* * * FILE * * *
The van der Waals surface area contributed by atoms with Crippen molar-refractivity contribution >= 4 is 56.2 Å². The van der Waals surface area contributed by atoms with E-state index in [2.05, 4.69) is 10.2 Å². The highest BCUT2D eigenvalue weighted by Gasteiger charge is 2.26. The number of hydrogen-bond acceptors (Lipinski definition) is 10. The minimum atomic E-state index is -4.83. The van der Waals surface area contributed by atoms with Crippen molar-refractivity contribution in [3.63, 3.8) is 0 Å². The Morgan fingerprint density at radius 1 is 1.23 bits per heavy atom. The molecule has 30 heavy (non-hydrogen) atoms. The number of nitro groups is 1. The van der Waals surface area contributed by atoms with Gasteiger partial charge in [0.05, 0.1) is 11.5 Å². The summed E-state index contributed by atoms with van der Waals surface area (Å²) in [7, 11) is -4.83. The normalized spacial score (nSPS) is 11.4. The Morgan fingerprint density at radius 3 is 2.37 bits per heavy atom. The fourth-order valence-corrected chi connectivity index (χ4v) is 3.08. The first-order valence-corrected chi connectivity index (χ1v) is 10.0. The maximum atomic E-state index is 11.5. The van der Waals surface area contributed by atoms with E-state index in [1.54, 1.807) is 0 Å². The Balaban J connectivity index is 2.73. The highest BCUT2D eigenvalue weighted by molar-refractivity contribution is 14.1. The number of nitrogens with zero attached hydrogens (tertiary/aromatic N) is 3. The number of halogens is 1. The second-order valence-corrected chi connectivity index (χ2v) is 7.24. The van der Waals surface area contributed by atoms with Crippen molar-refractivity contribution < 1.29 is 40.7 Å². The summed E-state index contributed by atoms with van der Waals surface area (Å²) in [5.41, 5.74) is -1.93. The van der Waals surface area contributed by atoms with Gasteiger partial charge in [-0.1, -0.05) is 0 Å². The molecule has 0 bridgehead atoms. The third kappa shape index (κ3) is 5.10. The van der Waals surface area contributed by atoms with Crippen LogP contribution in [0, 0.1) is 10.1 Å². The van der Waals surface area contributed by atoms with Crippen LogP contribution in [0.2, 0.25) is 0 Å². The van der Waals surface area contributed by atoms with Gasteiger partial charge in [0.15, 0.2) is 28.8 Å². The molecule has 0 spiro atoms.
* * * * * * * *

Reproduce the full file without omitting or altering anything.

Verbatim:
The van der Waals surface area contributed by atoms with Crippen molar-refractivity contribution >= 4 is 56.2 Å². The van der Waals surface area contributed by atoms with E-state index in [2.05, 4.69) is 10.2 Å². The highest BCUT2D eigenvalue weighted by Gasteiger charge is 2.26. The number of hydrogen-bond acceptors (Lipinski definition) is 10. The minimum atomic E-state index is -4.83. The van der Waals surface area contributed by atoms with Crippen molar-refractivity contribution in [3.63, 3.8) is 0 Å². The Morgan fingerprint density at radius 1 is 1.23 bits per heavy atom. The molecule has 30 heavy (non-hydrogen) atoms. The number of nitro groups is 1. The van der Waals surface area contributed by atoms with Gasteiger partial charge in [0.05, 0.1) is 11.5 Å². The summed E-state index contributed by atoms with van der Waals surface area (Å²) in [7, 11) is -4.83. The normalized spacial score (nSPS) is 11.4. The Morgan fingerprint density at radius 3 is 2.37 bits per heavy atom. The fourth-order valence-corrected chi connectivity index (χ4v) is 3.08. The first-order valence-corrected chi connectivity index (χ1v) is 10.0. The maximum atomic E-state index is 11.5. The van der Waals surface area contributed by atoms with E-state index in [1.54, 1.807) is 0 Å². The Balaban J connectivity index is 2.73. The highest BCUT2D eigenvalue weighted by molar-refractivity contribution is 14.1. The number of nitrogens with zero attached hydrogens (tertiary/aromatic N) is 3. The number of halogens is 1. The second-order valence-corrected chi connectivity index (χ2v) is 7.24. The van der Waals surface area contributed by atoms with Crippen molar-refractivity contribution < 1.29 is 40.7 Å². The summed E-state index contributed by atoms with van der Waals surface area (Å²) in [5.41, 5.74) is -1.93. The van der Waals surface area contributed by atoms with Gasteiger partial charge in [-0.1, -0.05) is 0 Å². The molecule has 0 bridgehead atoms. The third kappa shape index (κ3) is 5.10. The van der Waals surface area contributed by atoms with Crippen LogP contribution in [0, 0.1) is 10.1 Å². The van der Waals surface area contributed by atoms with Crippen LogP contribution in [0.2, 0.25) is 0 Å². The van der Waals surface area contributed by atoms with Gasteiger partial charge in [0.15, 0.2) is 28.8 Å². The molecule has 0 spiro atoms.